Project 5: Refinishing Furniture with Minwax Polyshades

When we first moved into our home, the nursery looked like this: Before_House_Shot_0052 We then turned the room into a guest room, by basically adding a bed and some paint.  But let’s be honest–as any of our guests can attest to, the room was never really finished.  Sorry guests! So when we decided to turn this room into the nursery, we started with this:

And while I like the functionality of the built-ins and someday when the kids are older, it will be nice to have the desks and whatnot, I currently can’t stand the way they look.  The woods are all different shades!

And while we’re being honest, it’s not even really all wood. The countertop is actually a laminate, and the rest are all veneers. So, what was I to do? I could rip it out, but then we’d have a flooring issue since these are original to the house and so there are no wood floors underneath. I could paint it all, but that would take forever and remember: I was preggo at the time I tackled this project; I could sand and stain it all to try and match the laminate, but again: preggo and not interested in a ton of work. So what did I decide? To do a sort of mix: paint the shelves and trim, and then use a cheater method to stain the cabinets and drawers to match the countertop.  First up, priming and painting the shelves and trim (I used Kilz latex primer and Sherwin Williams Pro Classic color-matched to Benjamin Moore’s Decorator’s White).


Once the first coat of paint was on, then I caulked around all the edges. Then did the final coat of paint.  The next step was tackling the drawers and doors. I didn’t feel like sanding them down so that I could stain and seal them. Just too much work. So I decided to take yet another page out of the Young House Love handbook and try Minwax Polyshades.  Remember when YHL used this method to do their new kitchen’s lower cabinets?

My goal was to have the cabinets match the color of the laminate top. So I took some pics of the top with my phone and headed off to Lowe’s.


There, I picked up some steel wool (per the directions on the Minwax can) and a can of Minwax Polyshades in Tudor, Satin finish (the same as YHL since it actually seemed that color would be a close match).   Once home, I then took all the hardware off the cabinets and drawers and used the steel wool all over everything. Then wiped it all down with a damp cloth.  I don’t have any pictures of these steps. Sorry. I then applied my first coat of the Polyshades. I bought a new paintbrush for this since it’s oil-based and I planned to just throw away the brush when I was done.  I found that this stuff goes on extremely sticky and it’s hard to get it to not show brush strokes. Even with a light hand. And even harder to get an even coat.  So be warned–it probably worked so well for YHL because they made their cabinets super dark. I’m not so sure this would look particularly good in a lighter color.  I started by doing the insides of the cabinet doors, just so I could get the hang of it before tackling parts that would actually be showing.  And I did get better at applying it. It took me only about 15 minutes to do the insides of the cabinets and all 12 drawer fronts (to allow for drying, my plan was to tackle the insides of the cabinets first and let those completely dry before moving on to the outside of the cabinets).  This stuff also royally stinks, so make sure you’ve got adequate ventilation.  Well, after one coat (and one day of drying time since dry and wet did look different), I found that the color was all wrong. The laminate top had way more red in it and the Tudor was definitely more of a chocolate brown.  Here’s a shot of one of the inside of the doors after one coat of Tudor:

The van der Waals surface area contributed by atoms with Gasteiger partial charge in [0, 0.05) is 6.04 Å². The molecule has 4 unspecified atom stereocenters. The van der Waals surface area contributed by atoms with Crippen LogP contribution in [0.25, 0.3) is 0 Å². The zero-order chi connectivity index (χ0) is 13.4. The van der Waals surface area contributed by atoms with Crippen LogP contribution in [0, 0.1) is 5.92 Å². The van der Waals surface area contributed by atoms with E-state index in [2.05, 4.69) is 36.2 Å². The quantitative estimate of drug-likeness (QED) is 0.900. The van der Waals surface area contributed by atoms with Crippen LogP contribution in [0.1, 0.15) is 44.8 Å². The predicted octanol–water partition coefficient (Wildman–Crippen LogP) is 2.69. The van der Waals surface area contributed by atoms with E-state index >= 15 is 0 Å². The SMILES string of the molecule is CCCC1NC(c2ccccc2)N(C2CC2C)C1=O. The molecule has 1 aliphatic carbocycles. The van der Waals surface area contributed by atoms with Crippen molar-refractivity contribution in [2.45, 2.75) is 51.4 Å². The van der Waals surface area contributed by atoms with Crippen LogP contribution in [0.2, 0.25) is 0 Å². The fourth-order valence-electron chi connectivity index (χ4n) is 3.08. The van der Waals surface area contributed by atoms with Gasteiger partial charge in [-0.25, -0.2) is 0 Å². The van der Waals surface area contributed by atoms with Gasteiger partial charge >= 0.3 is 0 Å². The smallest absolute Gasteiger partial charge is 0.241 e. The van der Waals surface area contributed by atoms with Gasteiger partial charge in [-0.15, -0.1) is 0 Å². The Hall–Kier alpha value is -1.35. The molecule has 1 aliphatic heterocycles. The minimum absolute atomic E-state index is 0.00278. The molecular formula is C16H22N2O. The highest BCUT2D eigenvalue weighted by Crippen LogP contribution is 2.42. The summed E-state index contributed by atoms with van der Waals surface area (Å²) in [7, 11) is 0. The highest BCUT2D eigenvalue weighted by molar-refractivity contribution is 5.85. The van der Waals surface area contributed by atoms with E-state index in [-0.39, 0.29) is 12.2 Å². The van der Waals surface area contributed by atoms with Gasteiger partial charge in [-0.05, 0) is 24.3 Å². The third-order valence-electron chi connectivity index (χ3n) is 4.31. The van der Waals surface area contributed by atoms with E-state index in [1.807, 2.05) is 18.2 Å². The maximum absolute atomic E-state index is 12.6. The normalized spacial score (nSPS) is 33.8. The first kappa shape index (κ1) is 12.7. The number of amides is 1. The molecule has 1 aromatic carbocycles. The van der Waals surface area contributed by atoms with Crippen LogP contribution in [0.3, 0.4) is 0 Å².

And here’s another phone shot of the laminate top (this time it looks totally different than before, right? Dang iPhone):


See how it’s way more red? So I headed to Home Depot this time, where I discovered that HD carried an entirely different set of colors of Polyshades than Lowe’s. Not sure what that’s all about. But I ended up buying American Chestnut: